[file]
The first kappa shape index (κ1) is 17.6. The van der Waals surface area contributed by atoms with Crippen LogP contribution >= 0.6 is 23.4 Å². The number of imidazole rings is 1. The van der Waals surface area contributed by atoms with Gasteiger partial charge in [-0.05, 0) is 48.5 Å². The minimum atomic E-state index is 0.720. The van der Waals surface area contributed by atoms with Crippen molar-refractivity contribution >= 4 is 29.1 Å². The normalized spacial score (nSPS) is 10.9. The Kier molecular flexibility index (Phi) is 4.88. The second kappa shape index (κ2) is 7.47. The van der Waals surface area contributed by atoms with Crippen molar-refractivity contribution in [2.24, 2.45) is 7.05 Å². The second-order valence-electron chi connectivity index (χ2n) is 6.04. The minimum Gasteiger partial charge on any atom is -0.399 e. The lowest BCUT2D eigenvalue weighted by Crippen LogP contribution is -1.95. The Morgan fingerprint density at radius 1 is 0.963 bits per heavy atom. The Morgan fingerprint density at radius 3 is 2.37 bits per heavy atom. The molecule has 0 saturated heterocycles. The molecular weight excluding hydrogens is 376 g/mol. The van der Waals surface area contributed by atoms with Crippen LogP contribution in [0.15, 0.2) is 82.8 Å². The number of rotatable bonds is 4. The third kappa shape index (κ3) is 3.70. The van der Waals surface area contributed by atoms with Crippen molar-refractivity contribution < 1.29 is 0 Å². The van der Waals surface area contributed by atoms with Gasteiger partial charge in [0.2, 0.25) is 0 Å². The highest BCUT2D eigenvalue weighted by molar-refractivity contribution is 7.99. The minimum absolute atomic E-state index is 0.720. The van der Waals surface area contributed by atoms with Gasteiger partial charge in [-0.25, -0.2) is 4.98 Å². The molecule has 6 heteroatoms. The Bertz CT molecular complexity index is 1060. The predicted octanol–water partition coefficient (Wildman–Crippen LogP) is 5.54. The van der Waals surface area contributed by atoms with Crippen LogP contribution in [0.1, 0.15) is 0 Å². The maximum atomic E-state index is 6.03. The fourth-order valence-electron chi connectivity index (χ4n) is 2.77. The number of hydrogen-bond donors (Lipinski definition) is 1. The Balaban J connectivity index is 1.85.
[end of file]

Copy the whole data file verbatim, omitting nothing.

The first kappa shape index (κ1) is 17.6. The van der Waals surface area contributed by atoms with Crippen LogP contribution >= 0.6 is 23.4 Å². The number of imidazole rings is 1. The van der Waals surface area contributed by atoms with Gasteiger partial charge in [-0.05, 0) is 48.5 Å². The minimum atomic E-state index is 0.720. The van der Waals surface area contributed by atoms with Crippen molar-refractivity contribution >= 4 is 29.1 Å². The normalized spacial score (nSPS) is 10.9. The Kier molecular flexibility index (Phi) is 4.88. The second kappa shape index (κ2) is 7.47. The van der Waals surface area contributed by atoms with Crippen molar-refractivity contribution in [2.24, 2.45) is 7.05 Å². The second-order valence-electron chi connectivity index (χ2n) is 6.04. The minimum Gasteiger partial charge on any atom is -0.399 e. The lowest BCUT2D eigenvalue weighted by Crippen LogP contribution is -1.95. The Morgan fingerprint density at radius 1 is 0.963 bits per heavy atom. The Morgan fingerprint density at radius 3 is 2.37 bits per heavy atom. The molecule has 0 saturated heterocycles. The molecular weight excluding hydrogens is 376 g/mol. The van der Waals surface area contributed by atoms with Crippen LogP contribution in [0.15, 0.2) is 82.8 Å². The number of rotatable bonds is 4. The third kappa shape index (κ3) is 3.70. The van der Waals surface area contributed by atoms with Crippen molar-refractivity contribution < 1.29 is 0 Å². The van der Waals surface area contributed by atoms with Gasteiger partial charge in [0.2, 0.25) is 0 Å². The highest BCUT2D eigenvalue weighted by molar-refractivity contribution is 7.99. The minimum absolute atomic E-state index is 0.720. The van der Waals surface area contributed by atoms with Gasteiger partial charge in [-0.25, -0.2) is 4.98 Å². The molecule has 6 heteroatoms. The Bertz CT molecular complexity index is 1060. The predicted octanol–water partition coefficient (Wildman–Crippen LogP) is 5.54. The van der Waals surface area contributed by atoms with Crippen LogP contribution in [0.1, 0.15) is 0 Å². The maximum atomic E-state index is 6.03. The fourth-order valence-electron chi connectivity index (χ4n) is 2.77. The number of hydrogen-bond donors (Lipinski definition) is 1. The Balaban J connectivity index is 1.85.